Members had made arrangements for new gravel on their long driveway. The road can get muddy in the spring, so the effort served to improve both its appearance and safety. In addition, the many fallen sticks and branches from a recent storm were cleared from their lawn.
Inside, they set up extra chairs, complete with hymnals, in expectation of a larger group than usual at the church. Members made preparations for the meal and enlisted ushers for the service without waiting for their pastor’s prompting.
“I am not surprised,” said Jan Garza, their pastor. “The Spring Grove family is a wonderful, caring, independent, dedicated group of loving individuals.”
The members went out of their way to offer a ministry of hospitality in preparation for guests on a special day. It was a simple, yet profound way to welcome others to the peaceful grounds of the church on the very southern edge of the city.
The United Church of Crawfordsville is embarking on an ambitious goal in 2017 to connect more with young families in their community. They are building on some momentum that has been developing since they hired Amysara Richardson, in partnership with the Ainsworth Community Church, to coordinate their youth and family ministry.
Already, they have had a couple of youth-led worship services in the last year. They also have been providing scholarship support for kids to attend camp and participated in fundraising events for the youth.
Now they are looking at intentional ways for church members to develop and deepen their relationships with children, youth and their families in the community. This year they are considering occasional events like a family game night or a community dinner just for the sake of enjoying one another’s company.
They hope to expand their card ministry to acknowledge families who have new babies. They are looking into sharing photos of youth and family activities regularly in worship to help their members be more aware of the good things that are happening. They plan to include regular opportunities for prayers and announcements in worship to support these new efforts as a sign of the Holy Spirit’s leading in their lives.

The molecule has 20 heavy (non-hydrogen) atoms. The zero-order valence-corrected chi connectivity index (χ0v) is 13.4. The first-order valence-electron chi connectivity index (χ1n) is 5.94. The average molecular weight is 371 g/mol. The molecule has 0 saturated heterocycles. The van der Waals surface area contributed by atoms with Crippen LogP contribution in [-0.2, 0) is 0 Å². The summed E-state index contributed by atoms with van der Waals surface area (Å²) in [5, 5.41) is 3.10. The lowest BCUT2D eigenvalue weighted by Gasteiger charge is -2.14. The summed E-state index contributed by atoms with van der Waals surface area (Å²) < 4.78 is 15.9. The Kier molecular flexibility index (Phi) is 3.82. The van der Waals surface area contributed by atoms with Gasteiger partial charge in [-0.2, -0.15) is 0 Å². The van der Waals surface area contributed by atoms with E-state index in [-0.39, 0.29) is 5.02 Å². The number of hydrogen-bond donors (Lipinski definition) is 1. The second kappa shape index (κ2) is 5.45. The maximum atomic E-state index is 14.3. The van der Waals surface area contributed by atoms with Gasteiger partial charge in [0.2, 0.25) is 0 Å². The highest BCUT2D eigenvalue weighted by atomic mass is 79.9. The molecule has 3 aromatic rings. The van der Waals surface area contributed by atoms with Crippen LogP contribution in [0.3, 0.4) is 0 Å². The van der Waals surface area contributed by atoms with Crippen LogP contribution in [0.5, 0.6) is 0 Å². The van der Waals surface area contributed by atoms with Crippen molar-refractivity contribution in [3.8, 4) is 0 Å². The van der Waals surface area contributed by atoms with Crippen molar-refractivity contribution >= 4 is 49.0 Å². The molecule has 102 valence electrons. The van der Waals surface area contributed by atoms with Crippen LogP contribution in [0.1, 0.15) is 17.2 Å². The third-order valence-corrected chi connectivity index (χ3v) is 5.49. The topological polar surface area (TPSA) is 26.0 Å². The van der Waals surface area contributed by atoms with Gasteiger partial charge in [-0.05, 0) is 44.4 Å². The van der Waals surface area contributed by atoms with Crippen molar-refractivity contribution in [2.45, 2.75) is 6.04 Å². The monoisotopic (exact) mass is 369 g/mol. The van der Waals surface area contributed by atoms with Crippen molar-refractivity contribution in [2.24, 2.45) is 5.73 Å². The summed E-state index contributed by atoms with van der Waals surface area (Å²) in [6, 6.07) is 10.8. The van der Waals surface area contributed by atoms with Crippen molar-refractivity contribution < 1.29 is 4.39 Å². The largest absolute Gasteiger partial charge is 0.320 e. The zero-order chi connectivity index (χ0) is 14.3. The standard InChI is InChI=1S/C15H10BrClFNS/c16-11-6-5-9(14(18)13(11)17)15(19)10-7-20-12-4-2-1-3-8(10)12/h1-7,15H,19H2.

Rachel Yochum, a laywoman from Burlington, recently developed an online Bible study that began when she sent out some invitations to friends on Facebook. She is a new mother, and caring for her infant daughter “made attending a Bible study quite daunting,” she explained. “So, I decided to do something about it!”
Her Bible Bridge Ministry is an “alternative means of creating Christian community and educational opportunities” to help people grow in their faith. She uses the Serendipity Bible for small groups as a basic tool for the study. She posts Bible lessons for participants to study on their own time, using a Google program called Blogger. Group members then can post responses and prayer requests to share with each other on the website.
A Google program called Hangouts helps the group meet “in person” every two to three weeks to discuss the lesson. The program works like a phone call through their computers, and participants have an optional video component so everyone can see, as well as hear, each other.